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Generic drug side effect: Bill ache

Tribune-Review
| Saturday, November 29, 2014 9:00 p.m
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Craig Elliott, a music teacher and piano tuner, poses for a portrait with his medication on Oct. 29, 2014 at his home in Elgin, Ill. Elliott takes a generic anti-seizure medication for epilepsy. He used to pay $20 for a three month supply. Now he pays more than $100. (Stacey Wescott/Chicago Tribune/TNS)

CHICAGO — When he called for a routine prescription refill, Craig Elliott got a rude shock: His bill was going up fivefold.

The 44-year-old piano tuner and guitar instructor, who has health insurance, used to pay $20 for a three-month supply of his generic epilepsy drug as a member of Walgreen’s Prescription Savings Club. But recently, the price shot up to more than $100, forcing him to order month by month.

“I’ll get by, (but) I don’t like now having a larger bill every month,” Elliott said.

Countless other Americans are feeling the same sticker shock at the drugstore. Historically costing pennies on the dollar compared with a brand-name drug, generic drugs have long been considered a vital weapon in the fight to contain soaring health care costs. But in the past year, the price of many generics is disconcertingly moving in the wrong direction, drawing the attention of Congress and pinching the wallets of consumers as well as pharmacies and insurers.

“We are talking about the need of the American people to be able to afford the medicine that their doctors prescribe,” Sen. Bernie Sanders, I-Vt., chairman of a Senate health care subcommittee, said at a recent hearing on the issue. “There appears to be now a trend in the industry where a number of drugs are going up at extraordinary rates. We wanted to know if there was a rational economic reason as to why patients saw these price increases or whether it was simply a question of greed.”

Experts say raw material shortages, consolidation in the industry and medical advancements that make replicating brand-name drugs more expensive have contributed to skyrocketing costs.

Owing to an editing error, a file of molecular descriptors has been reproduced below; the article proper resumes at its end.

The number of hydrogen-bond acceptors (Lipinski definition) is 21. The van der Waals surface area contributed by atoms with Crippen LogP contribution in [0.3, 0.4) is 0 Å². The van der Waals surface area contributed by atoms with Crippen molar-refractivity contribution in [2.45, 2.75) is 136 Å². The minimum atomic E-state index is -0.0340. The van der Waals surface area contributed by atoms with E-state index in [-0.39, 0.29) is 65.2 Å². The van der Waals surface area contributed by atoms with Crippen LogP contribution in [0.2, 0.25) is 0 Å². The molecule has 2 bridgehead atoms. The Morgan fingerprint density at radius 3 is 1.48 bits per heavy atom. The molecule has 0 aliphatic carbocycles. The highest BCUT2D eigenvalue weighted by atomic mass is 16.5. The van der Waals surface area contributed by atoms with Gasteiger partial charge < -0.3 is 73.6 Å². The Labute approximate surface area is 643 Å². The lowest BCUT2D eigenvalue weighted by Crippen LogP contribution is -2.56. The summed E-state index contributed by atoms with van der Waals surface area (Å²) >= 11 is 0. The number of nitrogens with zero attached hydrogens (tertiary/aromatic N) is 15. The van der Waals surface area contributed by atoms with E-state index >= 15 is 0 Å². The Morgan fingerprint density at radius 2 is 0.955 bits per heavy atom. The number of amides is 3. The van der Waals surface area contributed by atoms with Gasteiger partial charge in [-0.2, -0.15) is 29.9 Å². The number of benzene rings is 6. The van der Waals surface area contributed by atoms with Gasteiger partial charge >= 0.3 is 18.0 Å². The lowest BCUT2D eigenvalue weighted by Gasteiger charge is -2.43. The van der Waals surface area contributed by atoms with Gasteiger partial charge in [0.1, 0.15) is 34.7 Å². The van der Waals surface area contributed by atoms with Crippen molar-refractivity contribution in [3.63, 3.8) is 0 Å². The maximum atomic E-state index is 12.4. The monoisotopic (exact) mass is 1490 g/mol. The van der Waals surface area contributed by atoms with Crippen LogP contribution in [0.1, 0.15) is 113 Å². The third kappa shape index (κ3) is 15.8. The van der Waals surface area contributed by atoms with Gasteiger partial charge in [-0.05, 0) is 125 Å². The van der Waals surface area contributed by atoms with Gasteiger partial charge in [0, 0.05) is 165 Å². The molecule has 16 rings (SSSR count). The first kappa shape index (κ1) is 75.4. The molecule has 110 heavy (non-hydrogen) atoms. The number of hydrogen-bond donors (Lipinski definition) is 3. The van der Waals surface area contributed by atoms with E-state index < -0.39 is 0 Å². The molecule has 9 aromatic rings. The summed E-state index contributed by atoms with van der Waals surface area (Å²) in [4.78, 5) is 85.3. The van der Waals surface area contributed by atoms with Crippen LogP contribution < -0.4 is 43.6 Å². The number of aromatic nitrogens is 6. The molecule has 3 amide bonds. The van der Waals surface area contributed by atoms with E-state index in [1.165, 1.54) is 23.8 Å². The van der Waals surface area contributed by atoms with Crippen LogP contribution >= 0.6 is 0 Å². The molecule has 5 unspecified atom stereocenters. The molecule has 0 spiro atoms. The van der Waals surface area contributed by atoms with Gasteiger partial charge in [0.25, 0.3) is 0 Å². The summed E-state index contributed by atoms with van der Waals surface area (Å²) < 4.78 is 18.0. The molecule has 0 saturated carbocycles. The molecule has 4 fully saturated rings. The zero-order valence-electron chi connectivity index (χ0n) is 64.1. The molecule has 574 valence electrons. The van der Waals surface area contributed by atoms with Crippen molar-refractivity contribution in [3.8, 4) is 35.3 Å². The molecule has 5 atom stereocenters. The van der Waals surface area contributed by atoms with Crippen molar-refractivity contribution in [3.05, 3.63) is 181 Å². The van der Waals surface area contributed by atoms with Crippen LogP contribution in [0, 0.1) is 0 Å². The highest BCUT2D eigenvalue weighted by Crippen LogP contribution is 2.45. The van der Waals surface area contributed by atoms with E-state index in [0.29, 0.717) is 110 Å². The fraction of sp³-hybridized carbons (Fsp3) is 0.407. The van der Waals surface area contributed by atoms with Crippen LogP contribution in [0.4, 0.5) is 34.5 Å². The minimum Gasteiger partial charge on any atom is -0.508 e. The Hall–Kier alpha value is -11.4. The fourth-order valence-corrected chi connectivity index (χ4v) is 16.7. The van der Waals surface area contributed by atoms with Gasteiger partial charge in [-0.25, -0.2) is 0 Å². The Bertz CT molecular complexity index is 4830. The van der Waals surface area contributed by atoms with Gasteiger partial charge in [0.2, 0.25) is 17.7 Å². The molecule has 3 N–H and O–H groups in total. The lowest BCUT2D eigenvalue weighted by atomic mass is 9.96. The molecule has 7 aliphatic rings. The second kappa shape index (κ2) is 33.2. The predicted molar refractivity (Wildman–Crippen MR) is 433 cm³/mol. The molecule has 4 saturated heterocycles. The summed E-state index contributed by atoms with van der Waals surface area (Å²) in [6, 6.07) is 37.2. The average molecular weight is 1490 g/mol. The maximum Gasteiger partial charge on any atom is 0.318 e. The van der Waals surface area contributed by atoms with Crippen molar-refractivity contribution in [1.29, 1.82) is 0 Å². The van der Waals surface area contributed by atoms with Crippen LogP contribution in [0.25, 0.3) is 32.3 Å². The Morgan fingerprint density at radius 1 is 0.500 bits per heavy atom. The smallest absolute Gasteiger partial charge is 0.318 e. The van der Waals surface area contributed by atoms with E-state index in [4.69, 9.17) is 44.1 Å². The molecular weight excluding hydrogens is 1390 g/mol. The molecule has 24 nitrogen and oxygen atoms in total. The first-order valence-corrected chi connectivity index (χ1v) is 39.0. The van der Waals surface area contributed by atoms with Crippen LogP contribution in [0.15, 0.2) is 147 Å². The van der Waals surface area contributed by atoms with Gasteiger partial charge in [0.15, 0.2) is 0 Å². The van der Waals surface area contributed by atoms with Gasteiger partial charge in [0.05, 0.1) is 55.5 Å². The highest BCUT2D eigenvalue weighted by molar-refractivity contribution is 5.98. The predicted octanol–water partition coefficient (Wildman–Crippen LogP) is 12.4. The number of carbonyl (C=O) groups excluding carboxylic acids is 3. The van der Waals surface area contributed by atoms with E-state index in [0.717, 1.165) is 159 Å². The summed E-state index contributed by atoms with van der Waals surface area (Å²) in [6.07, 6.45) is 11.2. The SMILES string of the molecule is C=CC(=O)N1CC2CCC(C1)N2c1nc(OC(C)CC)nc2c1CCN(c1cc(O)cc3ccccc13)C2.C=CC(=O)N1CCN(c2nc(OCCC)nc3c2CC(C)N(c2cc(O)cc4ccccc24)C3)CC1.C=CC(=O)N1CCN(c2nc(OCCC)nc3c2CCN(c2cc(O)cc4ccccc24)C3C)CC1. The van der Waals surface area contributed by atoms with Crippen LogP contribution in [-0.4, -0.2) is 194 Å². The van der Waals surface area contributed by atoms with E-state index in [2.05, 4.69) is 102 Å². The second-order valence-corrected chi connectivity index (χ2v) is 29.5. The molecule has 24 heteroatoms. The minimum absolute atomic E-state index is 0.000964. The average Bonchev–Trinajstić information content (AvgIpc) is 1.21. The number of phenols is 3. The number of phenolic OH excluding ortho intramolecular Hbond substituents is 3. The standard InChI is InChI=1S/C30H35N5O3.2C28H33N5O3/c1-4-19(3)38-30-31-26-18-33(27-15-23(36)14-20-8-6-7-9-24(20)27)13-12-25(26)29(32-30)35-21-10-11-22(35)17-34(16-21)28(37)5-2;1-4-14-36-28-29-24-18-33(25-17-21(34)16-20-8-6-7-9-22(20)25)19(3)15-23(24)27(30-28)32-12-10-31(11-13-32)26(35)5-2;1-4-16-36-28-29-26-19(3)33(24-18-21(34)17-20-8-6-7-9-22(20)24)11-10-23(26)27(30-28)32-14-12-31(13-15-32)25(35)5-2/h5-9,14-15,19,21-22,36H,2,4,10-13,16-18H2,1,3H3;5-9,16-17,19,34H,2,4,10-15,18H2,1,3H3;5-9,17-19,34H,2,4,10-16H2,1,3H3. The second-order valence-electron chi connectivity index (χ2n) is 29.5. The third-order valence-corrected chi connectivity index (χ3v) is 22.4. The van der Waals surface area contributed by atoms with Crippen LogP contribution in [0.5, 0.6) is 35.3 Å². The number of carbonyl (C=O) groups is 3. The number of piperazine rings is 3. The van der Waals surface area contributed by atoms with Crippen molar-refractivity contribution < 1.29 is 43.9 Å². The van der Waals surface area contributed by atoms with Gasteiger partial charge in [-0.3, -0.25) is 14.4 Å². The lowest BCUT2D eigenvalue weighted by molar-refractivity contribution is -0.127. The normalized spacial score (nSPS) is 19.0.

According to Catamaran, a pharmacy benefit manager that administers prescription drug programs, consumers and insurers paid an average of $41.88 for a generic drug prescription in recent years, up from a four-year average of $14.21 between 2005 and 2009. Today, more than a third of available generics cost insurers and consumers more than $100 per prescription, company data show.

“People who don’t have insurance, they’re picking up the full fare of these drugs,” said Catamaran’s Chief Medical Officer Dr. Sumit Dutta. “And they’re often not in the best place to handle the cost of these medications.”

A Pembroke Consulting analysis of federal data shows that the price pharmacies pay for generics over the past year has soared, too, by as much as 17,700 percent. One in 11 generic drugs have more than doubled in acquisition cost for pharmacies in the past year.

To cope, insurance companies have introduced co-pay tiers to their plans to offset rising generic prices, Dutta said.

Walgreen Co., which cited the skyrocketing generic drug prices as an obstacle for 2015 profits, has a similar tiered system with its Prescription Savings program, a membership plan that offers discounts on services and drugs. The generic epilepsy drug that Elliott takes, Carbamazepine, had been on its list of value-priced generics but was removed when the price increased, a Walgreen spokesman said. According to Pembroke Consulting, the average pharmacy acquisition cost of that drug increased about 22 percent between July 2013 to July 2014.

A spokeswoman for Teva Pharmaceuticals, one of six manufacturers of the epilepsy drug according to the U.S. Food and Drug Administration website, declined to say why the price of Carbamazepine has been rising.

While raw material shortages are one factor behind price increases, health analysts say that market competition — or lack thereof — also plays a role. Sometimes, drug manufacturers opt to discontinue a line because the presence of other manufacturers results in pricing pressures, which cut into profits. They also feel pressure to specialize product lines and consolidate through mergers and acquisitions, creating even more pricing power for remaining manufacturers.

And as medicine advances and drugs become more expensive and difficult to imitate, fewer companies are willing to invest in making generic versions of brand-name drugs that move off patent protection.

When chemotherapy drug Xeloda moved off patent in December 2013, a generic version, Capecitabine, entered the market. Today, it costs just $40 less per prescription than it did when it was a branded drug — $2,660 instead of $2,700, a 1.5 percent decrease, according to Catamaran data.

The rising prices have caught the attention of Congress, and last month Sanders and Maryland’s Rep. Elijah Cummings requested financial documents from 14 pharmaceutical companies across the country.

Last year, CVS Caremark announced a partnership with Cardinal Health, giving it more generic drug buying power. Walgreen Co. works with AmerisourceBergen and Alliance Boots and McKesson announced its acquisition of Celesio in January. Those three groups wield a huge amount of purchasing power, which should keep generic drug prices down.

“What the American people are entitled to know,” Sanders said, “is why there are a number of generic drugs that have seen a huge increase in prices in recent years.”

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